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March is here and your first race may be just around the corner, if you haven’t already toed the line. This is the time of year when intensity must inevitably increase as part of your preparation for the demands of racing. Hard, yet focused, training sessions characterize the build phase of training and mark the end of the base phase.
The well prepared cyclist will have completed at least eight weeks of base training and a few weeks of the build phase before entering the first race of the season. The endurance fitness achieved within the base training phase can be maintained quite easily with intensity and a few well-timed endurance workouts.
You can also consider combining structured intervals to target a specific limiter within a longer ride to not only adapt to race intensity but to also maintain endurance. By reducing total volume, as compared to the base phase, intensity can increase along with the frequency of workouts.
By now you can see it takes quite a bit of planning, well ahead of your important event, if you plan to use a classic periodization model to create peak fitness. The build phase will usually last 6-12 weeks and gradually increase the quantity of race intensity workouts. Consider paying particular attention to your personal limiters as they relate to the most important events on your calendar.
I’ve included a few example build phase workouts below. You should note that each targets a different energy system. What is your limiter, and which workouts will help you prepare for your important event?
These are characterized as longer steady state efforts. This is an intensity which can be maintained for 30 or more minutes. An example includes two 20-minute efforts at your 60-minute time trial pace, with a 5 minute recovery between intervals.
Velocity at VO2max (vVO2max)The watts you can hold at VO2max is approximately the intensity of a 5-6 minute time trial. An example workout includes 4 x 2 minutes at your 6-minute time trial pace with 2-minute recoveries.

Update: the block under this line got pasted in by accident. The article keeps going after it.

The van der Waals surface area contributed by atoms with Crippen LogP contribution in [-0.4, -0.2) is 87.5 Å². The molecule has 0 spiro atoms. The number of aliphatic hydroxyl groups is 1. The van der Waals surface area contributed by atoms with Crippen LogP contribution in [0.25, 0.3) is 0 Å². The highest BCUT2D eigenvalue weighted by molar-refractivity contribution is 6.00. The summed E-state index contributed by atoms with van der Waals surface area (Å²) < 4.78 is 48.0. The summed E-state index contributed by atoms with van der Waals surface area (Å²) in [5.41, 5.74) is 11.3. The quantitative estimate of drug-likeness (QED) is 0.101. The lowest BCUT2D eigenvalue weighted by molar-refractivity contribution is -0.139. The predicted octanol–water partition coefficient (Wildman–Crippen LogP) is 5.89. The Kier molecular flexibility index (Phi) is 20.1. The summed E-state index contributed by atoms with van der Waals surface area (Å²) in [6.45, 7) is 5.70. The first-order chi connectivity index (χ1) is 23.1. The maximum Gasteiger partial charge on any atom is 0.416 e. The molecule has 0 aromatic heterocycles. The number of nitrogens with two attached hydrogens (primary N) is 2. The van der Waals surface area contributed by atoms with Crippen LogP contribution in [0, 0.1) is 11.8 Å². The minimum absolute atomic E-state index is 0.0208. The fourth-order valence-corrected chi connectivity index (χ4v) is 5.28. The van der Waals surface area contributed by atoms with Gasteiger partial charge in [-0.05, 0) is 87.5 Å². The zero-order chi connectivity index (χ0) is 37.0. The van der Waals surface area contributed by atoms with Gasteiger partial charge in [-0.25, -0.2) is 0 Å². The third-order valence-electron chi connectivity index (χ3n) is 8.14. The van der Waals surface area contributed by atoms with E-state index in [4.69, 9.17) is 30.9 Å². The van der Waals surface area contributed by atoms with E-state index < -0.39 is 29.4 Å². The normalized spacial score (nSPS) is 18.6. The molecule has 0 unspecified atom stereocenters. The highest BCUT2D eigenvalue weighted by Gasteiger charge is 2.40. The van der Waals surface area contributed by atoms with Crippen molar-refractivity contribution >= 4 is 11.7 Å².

Anaerobic Endurance (AE)
The ability to process lactate is a key determinant in road racing. These types of workouts contain short, hard efforts with even shorter recovery periods. Consider doing five sets of intervals which alternate between 40 seconds at 100-percent intensity, with only 20-second recoveries in between.
Power is force plus speed and is an important ability to train for sprinting and short climbs. An example power workout includes 5 x 10 second sprints on a 3- to 5-percent grade, with 3-minute recoveries.
Speed (or Skills)
Efficiency of movement (development of neuromuscular pathways) for short periods of time is essential for racing. Speed workouts include high cadence rides, leg speed drills, one-legged drills and short maximum sprints with high cadence.
Here is a good example of a professional workout, in this case by Silence Lotto Professional Bert Roesems.
Roesems has provided an incredibly good example of a build period workout he recently completed at a training camp in Spain.
Roesems’ first big challenge of the year was Saturday’s Het Volk Classic. After that, he’s hoping to make the team’s Paris-Roubaix squad. What is interesting about Roesems is that he fractured his pelvic and pubic bones in a crash in the 2007 Vuelta a España. He is, therefore, still trying to build his strength and cycling economy back to where it was a year ago.
Roesems’ training ride on February 6th can be viewed and downloaded here. This was a lengthy 77-mile ride which combined several types of intervals designed to prepare him for the upcoming European spring classics.
Bert’s workout progression is below and keep in mind he weighs 178lbs and can maintain a minimum of 350watts for an hour.
Total ride time 4:40 with four sets of intervals including:
For an interview with Bert Roesems and more click here.
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